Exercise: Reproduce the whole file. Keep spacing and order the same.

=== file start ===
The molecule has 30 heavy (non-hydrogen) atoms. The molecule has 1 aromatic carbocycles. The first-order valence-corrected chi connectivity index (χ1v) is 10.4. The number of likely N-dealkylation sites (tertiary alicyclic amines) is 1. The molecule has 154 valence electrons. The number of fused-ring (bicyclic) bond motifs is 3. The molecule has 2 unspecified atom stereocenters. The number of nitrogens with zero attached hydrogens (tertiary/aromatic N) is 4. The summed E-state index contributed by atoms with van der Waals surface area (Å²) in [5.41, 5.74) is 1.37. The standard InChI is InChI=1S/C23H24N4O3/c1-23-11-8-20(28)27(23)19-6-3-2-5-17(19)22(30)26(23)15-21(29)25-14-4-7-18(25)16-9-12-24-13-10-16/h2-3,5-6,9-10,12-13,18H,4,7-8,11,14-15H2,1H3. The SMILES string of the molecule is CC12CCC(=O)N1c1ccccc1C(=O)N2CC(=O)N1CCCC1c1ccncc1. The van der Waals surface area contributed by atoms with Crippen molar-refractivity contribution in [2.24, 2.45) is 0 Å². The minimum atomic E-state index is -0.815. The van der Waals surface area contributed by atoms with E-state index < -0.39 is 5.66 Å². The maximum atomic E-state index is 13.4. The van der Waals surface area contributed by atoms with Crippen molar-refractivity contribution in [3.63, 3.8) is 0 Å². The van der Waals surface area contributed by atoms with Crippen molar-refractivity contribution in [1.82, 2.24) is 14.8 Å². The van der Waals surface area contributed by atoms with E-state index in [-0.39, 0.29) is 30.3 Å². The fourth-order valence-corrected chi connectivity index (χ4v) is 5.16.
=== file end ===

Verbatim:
The molecule has 30 heavy (non-hydrogen) atoms. The molecule has 1 aromatic carbocycles. The first-order valence-corrected chi connectivity index (χ1v) is 10.4. The number of likely N-dealkylation sites (tertiary alicyclic amines) is 1. The molecule has 154 valence electrons. The number of fused-ring (bicyclic) bond motifs is 3. The molecule has 2 unspecified atom stereocenters. The number of nitrogens with zero attached hydrogens (tertiary/aromatic N) is 4. The summed E-state index contributed by atoms with van der Waals surface area (Å²) in [5.41, 5.74) is 1.37. The standard InChI is InChI=1S/C23H24N4O3/c1-23-11-8-20(28)27(23)19-6-3-2-5-17(19)22(30)26(23)15-21(29)25-14-4-7-18(25)16-9-12-24-13-10-16/h2-3,5-6,9-10,12-13,18H,4,7-8,11,14-15H2,1H3. The SMILES string of the molecule is CC12CCC(=O)N1c1ccccc1C(=O)N2CC(=O)N1CCCC1c1ccncc1. The van der Waals surface area contributed by atoms with Crippen molar-refractivity contribution in [2.24, 2.45) is 0 Å². The minimum atomic E-state index is -0.815. The van der Waals surface area contributed by atoms with E-state index < -0.39 is 5.66 Å². The maximum atomic E-state index is 13.4. The van der Waals surface area contributed by atoms with Crippen molar-refractivity contribution in [3.63, 3.8) is 0 Å². The van der Waals surface area contributed by atoms with Crippen molar-refractivity contribution in [1.82, 2.24) is 14.8 Å². The van der Waals surface area contributed by atoms with E-state index in [-0.39, 0.29) is 30.3 Å². The fourth-order valence-corrected chi connectivity index (χ4v) is 5.16.